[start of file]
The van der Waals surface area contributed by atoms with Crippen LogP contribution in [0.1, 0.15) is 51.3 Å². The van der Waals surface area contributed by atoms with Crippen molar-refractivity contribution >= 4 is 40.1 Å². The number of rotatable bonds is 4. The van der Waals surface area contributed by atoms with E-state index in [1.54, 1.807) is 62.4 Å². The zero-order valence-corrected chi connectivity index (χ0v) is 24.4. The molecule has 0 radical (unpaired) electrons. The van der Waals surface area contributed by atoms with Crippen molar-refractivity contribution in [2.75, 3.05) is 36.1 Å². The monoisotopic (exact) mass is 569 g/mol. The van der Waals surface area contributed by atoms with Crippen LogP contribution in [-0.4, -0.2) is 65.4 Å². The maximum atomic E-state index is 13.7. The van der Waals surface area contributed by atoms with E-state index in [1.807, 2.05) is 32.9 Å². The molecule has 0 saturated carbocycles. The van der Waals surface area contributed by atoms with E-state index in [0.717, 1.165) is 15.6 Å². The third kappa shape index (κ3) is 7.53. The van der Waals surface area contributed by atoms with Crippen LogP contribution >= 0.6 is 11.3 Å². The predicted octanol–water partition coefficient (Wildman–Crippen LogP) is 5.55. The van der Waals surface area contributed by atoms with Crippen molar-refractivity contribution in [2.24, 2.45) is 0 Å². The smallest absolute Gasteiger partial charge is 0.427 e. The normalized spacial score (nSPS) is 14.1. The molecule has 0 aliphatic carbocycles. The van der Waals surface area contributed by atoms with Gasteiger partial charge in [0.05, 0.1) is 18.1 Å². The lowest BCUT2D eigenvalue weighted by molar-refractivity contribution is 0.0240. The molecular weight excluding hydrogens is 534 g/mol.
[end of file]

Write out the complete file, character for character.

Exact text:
The van der Waals surface area contributed by atoms with Crippen LogP contribution in [0.1, 0.15) is 51.3 Å². The van der Waals surface area contributed by atoms with Crippen molar-refractivity contribution >= 4 is 40.1 Å². The number of rotatable bonds is 4. The van der Waals surface area contributed by atoms with E-state index in [1.54, 1.807) is 62.4 Å². The zero-order valence-corrected chi connectivity index (χ0v) is 24.4. The molecule has 0 radical (unpaired) electrons. The van der Waals surface area contributed by atoms with Crippen molar-refractivity contribution in [2.75, 3.05) is 36.1 Å². The monoisotopic (exact) mass is 569 g/mol. The van der Waals surface area contributed by atoms with Crippen LogP contribution in [-0.4, -0.2) is 65.4 Å². The maximum atomic E-state index is 13.7. The van der Waals surface area contributed by atoms with E-state index in [1.807, 2.05) is 32.9 Å². The molecule has 0 saturated carbocycles. The van der Waals surface area contributed by atoms with E-state index in [0.717, 1.165) is 15.6 Å². The third kappa shape index (κ3) is 7.53. The van der Waals surface area contributed by atoms with Crippen LogP contribution >= 0.6 is 11.3 Å². The predicted octanol–water partition coefficient (Wildman–Crippen LogP) is 5.55. The van der Waals surface area contributed by atoms with Crippen molar-refractivity contribution in [2.24, 2.45) is 0 Å². The smallest absolute Gasteiger partial charge is 0.427 e. The normalized spacial score (nSPS) is 14.1. The molecule has 0 aliphatic carbocycles. The van der Waals surface area contributed by atoms with Gasteiger partial charge in [0.05, 0.1) is 18.1 Å². The lowest BCUT2D eigenvalue weighted by molar-refractivity contribution is 0.0240. The molecular weight excluding hydrogens is 534 g/mol.